Just as the light turned yellow, I considered my distance to the intersection and speed, and lifted my foot off the gas and hit the brake. My car slowed to a stop as other cars began crossing in front of me. I was suddenly curious and thoughtful of the harmonious chaos involved in traffic.
A different person, or a running-late-me would have sped up instead of stopping for that yellow/red light. Either way, not much would have changed...or would much have? Hmmmm...
You're Driving Your Performance
We have hundreds of choices to make each day. (If someone thinks sitting on the couch all day keeps them from having to make choices, they're wrong. They're just making a choice to sit on the couch a few hundred times a day.) I'm constantly reminded of a thought I came to with my best friend in high school, Jay Baydala.
We were talking about how some people were ok dropping a gum wrapper on the ground but, of course, one would never drop a hamburger wrapper. It's all about intent. Do we do the right thing so we don't get in trouble or do we do the right thing because it's the right thing? We settled on this idea:
This is not a new idea, I know.
"There are only two ways to live your life. One is as though nothing is a miracle. The other is as though everything is a miracle."
- Albert Einstein
Jay and I didn't obsess about everything we possibly could, but we did make an effort to take our choices seriously. It was more of an approach that anything could matter at any time...so now what!?
Driving a car involves some serious worst-case scenarios for thinking nothing matters...but we've all seen drivers who drive like nothing matters. I was driving near a big tractor-trailer truck and he just changed lanes a few times, without signaling, and then stayed in the passing lane. He was obviously just trying to get where he was going, regardless of others. Another huge truck signaled to enter my lane and I slowed down and let him over. He flashed his lights, passed a car and moved back over to let everyone else past. After I passed him, he flashed his hazard lights in appreciation. I flashed back. In driving grain trucks on the farm, we learned about the cool-trucker etiquette.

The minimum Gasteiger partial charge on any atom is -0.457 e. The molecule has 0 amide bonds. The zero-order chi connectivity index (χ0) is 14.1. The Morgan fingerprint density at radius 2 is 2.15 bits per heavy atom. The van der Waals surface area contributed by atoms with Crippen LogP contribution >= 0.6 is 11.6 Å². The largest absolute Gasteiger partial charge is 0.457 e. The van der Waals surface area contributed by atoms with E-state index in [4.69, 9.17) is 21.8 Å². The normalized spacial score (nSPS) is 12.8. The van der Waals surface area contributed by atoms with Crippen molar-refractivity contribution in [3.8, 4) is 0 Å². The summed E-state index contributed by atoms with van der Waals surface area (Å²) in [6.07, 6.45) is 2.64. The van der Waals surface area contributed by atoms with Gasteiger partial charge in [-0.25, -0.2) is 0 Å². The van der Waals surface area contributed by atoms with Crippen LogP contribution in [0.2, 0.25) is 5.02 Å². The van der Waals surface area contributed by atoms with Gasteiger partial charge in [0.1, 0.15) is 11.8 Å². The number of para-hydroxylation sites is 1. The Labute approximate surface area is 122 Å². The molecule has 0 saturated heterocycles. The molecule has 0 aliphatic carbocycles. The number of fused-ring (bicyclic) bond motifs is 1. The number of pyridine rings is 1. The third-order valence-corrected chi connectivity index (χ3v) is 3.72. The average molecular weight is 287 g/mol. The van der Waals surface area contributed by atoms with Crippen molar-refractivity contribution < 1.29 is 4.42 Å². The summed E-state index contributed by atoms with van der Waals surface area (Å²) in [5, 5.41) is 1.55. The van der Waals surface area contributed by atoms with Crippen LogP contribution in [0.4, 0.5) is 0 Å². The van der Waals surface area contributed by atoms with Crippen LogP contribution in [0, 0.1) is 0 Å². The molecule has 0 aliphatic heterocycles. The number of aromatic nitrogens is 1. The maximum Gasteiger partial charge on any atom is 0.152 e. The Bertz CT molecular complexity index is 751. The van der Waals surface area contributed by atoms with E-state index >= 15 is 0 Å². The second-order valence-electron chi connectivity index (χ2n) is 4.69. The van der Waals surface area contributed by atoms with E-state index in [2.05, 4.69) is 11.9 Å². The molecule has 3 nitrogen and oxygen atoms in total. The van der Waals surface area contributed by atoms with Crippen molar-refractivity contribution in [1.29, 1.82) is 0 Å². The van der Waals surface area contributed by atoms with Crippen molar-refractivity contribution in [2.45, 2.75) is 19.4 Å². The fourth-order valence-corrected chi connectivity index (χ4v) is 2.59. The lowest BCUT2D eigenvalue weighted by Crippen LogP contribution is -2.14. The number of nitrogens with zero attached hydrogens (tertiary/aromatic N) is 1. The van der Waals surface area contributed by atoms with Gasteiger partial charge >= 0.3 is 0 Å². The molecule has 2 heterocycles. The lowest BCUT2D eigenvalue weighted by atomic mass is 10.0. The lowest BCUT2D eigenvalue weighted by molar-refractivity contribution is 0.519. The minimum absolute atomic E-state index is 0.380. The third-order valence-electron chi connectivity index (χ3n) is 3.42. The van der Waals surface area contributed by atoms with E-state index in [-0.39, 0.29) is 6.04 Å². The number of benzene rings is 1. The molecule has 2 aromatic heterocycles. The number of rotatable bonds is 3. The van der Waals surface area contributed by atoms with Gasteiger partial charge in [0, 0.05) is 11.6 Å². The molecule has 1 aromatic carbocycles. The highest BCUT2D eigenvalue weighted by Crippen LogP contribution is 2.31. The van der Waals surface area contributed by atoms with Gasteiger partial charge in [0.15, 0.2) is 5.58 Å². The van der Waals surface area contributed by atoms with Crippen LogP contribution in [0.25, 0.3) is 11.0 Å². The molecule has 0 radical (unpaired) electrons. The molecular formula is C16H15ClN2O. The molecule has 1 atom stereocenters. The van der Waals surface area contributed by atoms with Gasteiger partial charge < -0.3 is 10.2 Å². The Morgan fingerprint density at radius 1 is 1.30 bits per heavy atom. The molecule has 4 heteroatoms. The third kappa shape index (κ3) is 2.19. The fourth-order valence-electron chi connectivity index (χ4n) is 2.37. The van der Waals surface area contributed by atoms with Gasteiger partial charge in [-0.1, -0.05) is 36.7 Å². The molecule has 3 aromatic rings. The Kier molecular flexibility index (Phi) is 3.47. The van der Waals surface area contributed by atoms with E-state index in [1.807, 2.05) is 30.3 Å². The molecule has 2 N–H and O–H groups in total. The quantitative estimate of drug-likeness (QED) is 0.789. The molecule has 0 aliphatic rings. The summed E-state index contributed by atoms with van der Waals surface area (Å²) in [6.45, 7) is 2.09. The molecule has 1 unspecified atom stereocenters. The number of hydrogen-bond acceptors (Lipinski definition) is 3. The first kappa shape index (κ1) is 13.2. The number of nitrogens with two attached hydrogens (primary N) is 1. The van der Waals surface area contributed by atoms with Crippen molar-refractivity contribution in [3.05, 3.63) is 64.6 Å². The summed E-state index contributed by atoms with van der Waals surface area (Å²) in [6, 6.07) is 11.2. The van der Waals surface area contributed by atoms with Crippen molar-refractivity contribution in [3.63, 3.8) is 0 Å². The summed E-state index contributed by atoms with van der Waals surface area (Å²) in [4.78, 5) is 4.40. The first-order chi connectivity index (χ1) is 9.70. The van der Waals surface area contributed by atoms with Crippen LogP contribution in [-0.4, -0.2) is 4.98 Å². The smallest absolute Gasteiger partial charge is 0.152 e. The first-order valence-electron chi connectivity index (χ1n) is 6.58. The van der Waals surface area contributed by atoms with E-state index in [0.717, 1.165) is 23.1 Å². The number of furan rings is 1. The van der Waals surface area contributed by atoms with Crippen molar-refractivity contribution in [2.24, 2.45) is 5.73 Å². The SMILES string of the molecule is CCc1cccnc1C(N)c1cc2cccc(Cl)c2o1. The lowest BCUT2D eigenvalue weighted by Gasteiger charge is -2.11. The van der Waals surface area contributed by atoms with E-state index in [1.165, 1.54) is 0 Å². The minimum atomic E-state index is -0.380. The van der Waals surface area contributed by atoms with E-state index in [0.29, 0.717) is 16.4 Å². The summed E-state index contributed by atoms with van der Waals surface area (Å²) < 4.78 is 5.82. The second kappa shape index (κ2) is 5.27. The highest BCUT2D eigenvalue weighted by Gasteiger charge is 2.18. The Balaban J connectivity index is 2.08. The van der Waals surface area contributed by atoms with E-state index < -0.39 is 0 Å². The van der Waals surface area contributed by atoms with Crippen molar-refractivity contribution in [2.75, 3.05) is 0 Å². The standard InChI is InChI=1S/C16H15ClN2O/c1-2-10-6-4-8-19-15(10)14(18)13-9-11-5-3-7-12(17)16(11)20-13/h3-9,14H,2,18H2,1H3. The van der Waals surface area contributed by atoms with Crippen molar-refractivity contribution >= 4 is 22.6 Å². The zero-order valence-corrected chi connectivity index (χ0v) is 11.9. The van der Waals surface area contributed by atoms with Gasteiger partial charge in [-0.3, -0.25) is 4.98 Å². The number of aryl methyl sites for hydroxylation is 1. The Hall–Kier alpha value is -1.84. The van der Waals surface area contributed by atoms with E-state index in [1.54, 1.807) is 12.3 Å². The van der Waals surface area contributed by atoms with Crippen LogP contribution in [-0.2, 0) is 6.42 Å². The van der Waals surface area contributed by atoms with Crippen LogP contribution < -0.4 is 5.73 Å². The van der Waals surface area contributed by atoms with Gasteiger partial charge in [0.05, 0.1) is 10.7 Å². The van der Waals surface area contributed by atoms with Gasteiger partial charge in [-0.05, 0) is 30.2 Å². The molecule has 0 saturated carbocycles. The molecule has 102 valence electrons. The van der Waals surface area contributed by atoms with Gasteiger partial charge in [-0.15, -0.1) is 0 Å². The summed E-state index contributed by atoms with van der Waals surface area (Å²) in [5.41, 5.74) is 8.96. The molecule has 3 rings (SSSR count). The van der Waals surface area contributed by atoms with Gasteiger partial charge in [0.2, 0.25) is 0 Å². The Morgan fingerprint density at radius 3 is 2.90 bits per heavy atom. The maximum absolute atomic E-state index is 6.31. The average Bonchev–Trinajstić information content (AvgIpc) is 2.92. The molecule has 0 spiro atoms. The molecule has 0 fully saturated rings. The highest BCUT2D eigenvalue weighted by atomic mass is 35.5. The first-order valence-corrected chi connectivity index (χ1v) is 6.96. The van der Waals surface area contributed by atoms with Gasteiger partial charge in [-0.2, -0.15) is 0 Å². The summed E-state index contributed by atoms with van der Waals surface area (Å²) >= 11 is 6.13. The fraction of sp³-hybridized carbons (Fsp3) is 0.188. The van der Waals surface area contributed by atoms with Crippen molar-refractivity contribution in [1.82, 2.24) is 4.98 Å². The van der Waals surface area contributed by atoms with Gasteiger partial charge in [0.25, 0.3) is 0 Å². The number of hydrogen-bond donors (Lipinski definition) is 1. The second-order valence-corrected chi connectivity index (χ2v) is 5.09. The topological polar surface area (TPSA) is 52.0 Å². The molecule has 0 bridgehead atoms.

What kind of driver are you?
I'm writing about drivers' choices as an example of the choices we make when we're preparing for, and engaged in a performance. Are we just trying to get where we're going, or are we caring about the details and driving with awareness and care? Both approaches play out in performance.
Oh, there will be accidents.
There are minor and major accidents on the streets all the time. The same goes for performances! Does this mean we slam on the brakes whenever we're anywhere close to a yellow light? How you're driving matters a LOT when you're in your performance as well. This was my other thought when I slowed down for that yellow light today. How does it all end up working out most of the time? There's so much flow in the chaos EVERYWHERE around us! It's truly amazing.
When I stopped for the light, I was aware that if it was one second later and I hit the brakes, I would have loudly screeched to a sudden stop.
I thought about all the moments in Fearless Performance seminars when I'm coaching someone to public speak and they keep stopping. Even for the smallest of 'mistakes', we can see them thinking, "No!" or "Wrong" or "get the perfect word" and repeatedly slamming on the brakes in performance. Musicians stop for missed notes too...creating the same destructive stop-happy hazards on their roads to success.
Task for this week - Let Go and Find the Flow
It's useful to critique yourself in the practice room or wherever you're doing your preparation for your upcoming performance. Keep that critique as constructive as possible! But once you walk into your performance, let go of the past and focus on what you're doing. Don't focus on what you've done. Focus on what you're doing. Flow...
Thanks for the above quote mom! The art of optimal performances is a skill. To find that flow, you have to keep driving forward. The idea is that when you are engaged in performance, execute. Turn off the critique and self-awareness and turn on the recording device, record yourself, and learn later.
The only learning allowed during performance is to learn how to:
So for your preparation and performances this week, try to remember that it takes 2 bad drivers to have an accident...and you can be a bad driver, or you can be a great driver!
Sometimes you're the great driver, able to choose to go that optimal speed and direction that best serves your getting to your goals. And sometimes you're the bad driver that goes too quickly and ends up skipping details and building messy reckless habits and/or the bad driver who slams on the brakes and stops for every mistake so as to never find that flow.
Stop the Wrecks - Stop the Texts
While preparing, turn your phone to silent! I very often hear people complaining about being bothered by calls, texts, Facebook notifications, etc. Nope. Turn your phone off. Focus.
Remember that you are driving your performance at all times. You must keep your learning in the fast lane! You need to be the best driver you can be, as often as possible, because you're going somewhere great.
You can do this! Let's get there.
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